The accomplishment of the above objectives requires overcoming several mathematical challenges, which are going to be presented throughout this section, but first, let us illustrate the meaning of the two general objectives.

The following graph shows the mean daily temperature for the city of Manaus (Brazil) during the 1979-2005 period. Both the observed and the ESM-modeled time series show a similar seasonal/periodic behavior, but comparing the corresponding daily or monthly values would most likely yield random differences.

Observed (white) and ESM-modeled (beige) daily time series of mean daily temperature in °C for a grid in which the city of Manaus (Brazil) is located. Both time series correspond to the 1979-2005 period. Additionally, for each time series, the empirical density function (normalized histogram) is plotted using solid lines and the long-term average using a dotted line in the graph on the right-hand side.

If we take a look at the plots on the right-hand side of the above figure, the average of both time series have a difference of almost 4°C. This difference is one type of CLIMATE MODEL BIAS. To correct this bias, it would suffice to add it to each value of the modeled time series. The result of this simple exercise is shown in the next figure. The long-term averages of the observed and the corrected-modeled time series become equal, but the correction generates a considerable frequency of extreme temperatures that are much higher than the observed ones.

Same as the previous figure, but including the modeled time series corrected by adding the long-term-average bias (red-color lines).

Correcting by just adding the bias in the long-term average, clearly, does not make both time series samples of the same probability distributions. Considering the importance of weather extremes, as these events strongly affect and disrupt human activities, more elaborate statistical methods have been proposed aimed at correcting the extremes or tails of the empirical distributions as well. Though, to adjust probability distributions to the modeled and the observed data and then map the data of one distribution to the another can be quite challenging tasks.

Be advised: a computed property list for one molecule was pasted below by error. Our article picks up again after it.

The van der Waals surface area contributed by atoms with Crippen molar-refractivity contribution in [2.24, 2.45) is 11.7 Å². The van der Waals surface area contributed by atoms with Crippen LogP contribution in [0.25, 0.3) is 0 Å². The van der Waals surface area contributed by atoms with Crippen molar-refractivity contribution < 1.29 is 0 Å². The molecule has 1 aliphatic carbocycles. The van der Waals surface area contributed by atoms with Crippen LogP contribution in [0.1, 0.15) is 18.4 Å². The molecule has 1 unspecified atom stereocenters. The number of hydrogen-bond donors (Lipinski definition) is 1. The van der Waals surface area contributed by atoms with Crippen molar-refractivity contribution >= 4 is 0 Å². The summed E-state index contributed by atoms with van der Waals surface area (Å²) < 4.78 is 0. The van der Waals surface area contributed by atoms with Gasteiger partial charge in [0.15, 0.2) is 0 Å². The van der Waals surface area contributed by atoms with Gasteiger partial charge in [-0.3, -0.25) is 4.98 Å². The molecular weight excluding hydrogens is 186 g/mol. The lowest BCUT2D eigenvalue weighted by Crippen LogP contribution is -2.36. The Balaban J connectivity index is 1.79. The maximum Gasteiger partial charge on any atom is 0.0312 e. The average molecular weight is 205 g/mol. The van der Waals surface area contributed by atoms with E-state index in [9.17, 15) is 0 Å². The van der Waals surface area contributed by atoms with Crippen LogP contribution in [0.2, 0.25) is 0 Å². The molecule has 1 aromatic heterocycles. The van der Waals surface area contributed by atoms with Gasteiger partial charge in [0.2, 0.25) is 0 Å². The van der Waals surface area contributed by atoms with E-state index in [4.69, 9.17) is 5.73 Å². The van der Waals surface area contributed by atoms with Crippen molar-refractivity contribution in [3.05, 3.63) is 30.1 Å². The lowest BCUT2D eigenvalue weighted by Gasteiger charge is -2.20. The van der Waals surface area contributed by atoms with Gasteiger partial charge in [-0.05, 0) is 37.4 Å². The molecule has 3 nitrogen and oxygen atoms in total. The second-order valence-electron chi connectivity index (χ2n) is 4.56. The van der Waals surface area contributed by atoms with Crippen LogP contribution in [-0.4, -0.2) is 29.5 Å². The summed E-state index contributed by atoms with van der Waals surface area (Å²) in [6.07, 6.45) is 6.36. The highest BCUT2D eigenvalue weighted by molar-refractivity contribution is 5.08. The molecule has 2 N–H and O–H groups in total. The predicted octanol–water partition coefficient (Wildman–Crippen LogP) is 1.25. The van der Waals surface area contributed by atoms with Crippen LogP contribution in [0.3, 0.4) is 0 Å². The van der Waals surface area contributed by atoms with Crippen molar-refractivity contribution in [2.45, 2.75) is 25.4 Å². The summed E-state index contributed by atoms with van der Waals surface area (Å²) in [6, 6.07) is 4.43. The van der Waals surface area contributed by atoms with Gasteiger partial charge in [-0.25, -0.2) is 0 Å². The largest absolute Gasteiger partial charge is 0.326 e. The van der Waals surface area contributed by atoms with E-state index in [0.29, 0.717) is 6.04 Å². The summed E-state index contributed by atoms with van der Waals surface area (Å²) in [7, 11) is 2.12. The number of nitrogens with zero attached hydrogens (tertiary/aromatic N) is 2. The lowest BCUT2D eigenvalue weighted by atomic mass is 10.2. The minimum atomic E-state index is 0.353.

1st Challenge

Reproduce the frequency and magnitude of observed climatological extremes

The use of parametric probability distributions in the bias-correction process, like the Gaussian distribution for temperature or the Gamma distribution for precipitation intensity, is not always effective as the empirical distributions have skewness or heavy tails that cannot be modeled by these distributions. Consequently, and aided by the development of the computation capacity, methods based on non-parametric probability distributions have been developed. The objective of these methods is to practically reproduce the observed time series by dividing the observed time series in a number of intervals with equal probabilities. The next figure shows the correction using a non-parametric probability distribution that uses 10 equal intervals. In this example, a value of 25°C in the modeled time series gets mapped into a value of about 28°C (as shown with the black arrows).

Correction of the ESM-modeled 1979-2005 time series of mean daily temperature in °C, corresponding to a grid in which the city of Manaus is located, using a non-parametric probability distribution. Graphs (a), (b) and (c) are the empirical cumulative distribution functions (CDFs) and the graphs (d), (e) and (f) are the empirical probability density functions (PDFs) of the modeled, observed and corrected-modeled time series, respectively. The non-parametric distribution function comes from dividing the observed empirical CDF in 10 equal intervals (graph (b)). Additionally, the average appears inside the histogram of each time series.

Early correction methods based on non-parametric distributions proposed using 100 intervals with equal probabilities (below figure). Aside of some differences at the tails, the empirical PDF of the observed time series looks quite similar to that of the corrected-modeled time series. To improve even more the reproduction of the observed extremes, some methodologies use non-parametric distributions with a number of intervals equal to the number of values in the observed time series, which nowadays does not represent a major computational issue.

Same as the previous figure, except that the non-parametric distribution function comes from dividing the observed empirical CDF in 100 equal intervals.

The second objective (of the bias correction based on the climate model statistics) is aimed at correcting the biases in the projections of future climate. The obvious difference with the first objective is that we don’t have observations of the future. In the face of this adverse situation, the first option was to

Therefore, how to include the effects of climate change in the probability distribution of the observed time series is not only complicated but also the subject of discussion among researchers.

The correction using type of correction is flexible, which allows to include the changeHowever, trying to reproduce the observed data has some adverse consequences:

  • The sampling variability of
  • Because the final objective is to correct the projections of future climate, it is important that the bias-correction process does not alter the information generated by the climate models.

3.2 Regional Model Evaluation

(This section is still under construction)

4. Outputs for End-users

(This section is still under construction)

4.1 Extreme Weather Indices

4.2 City Time Series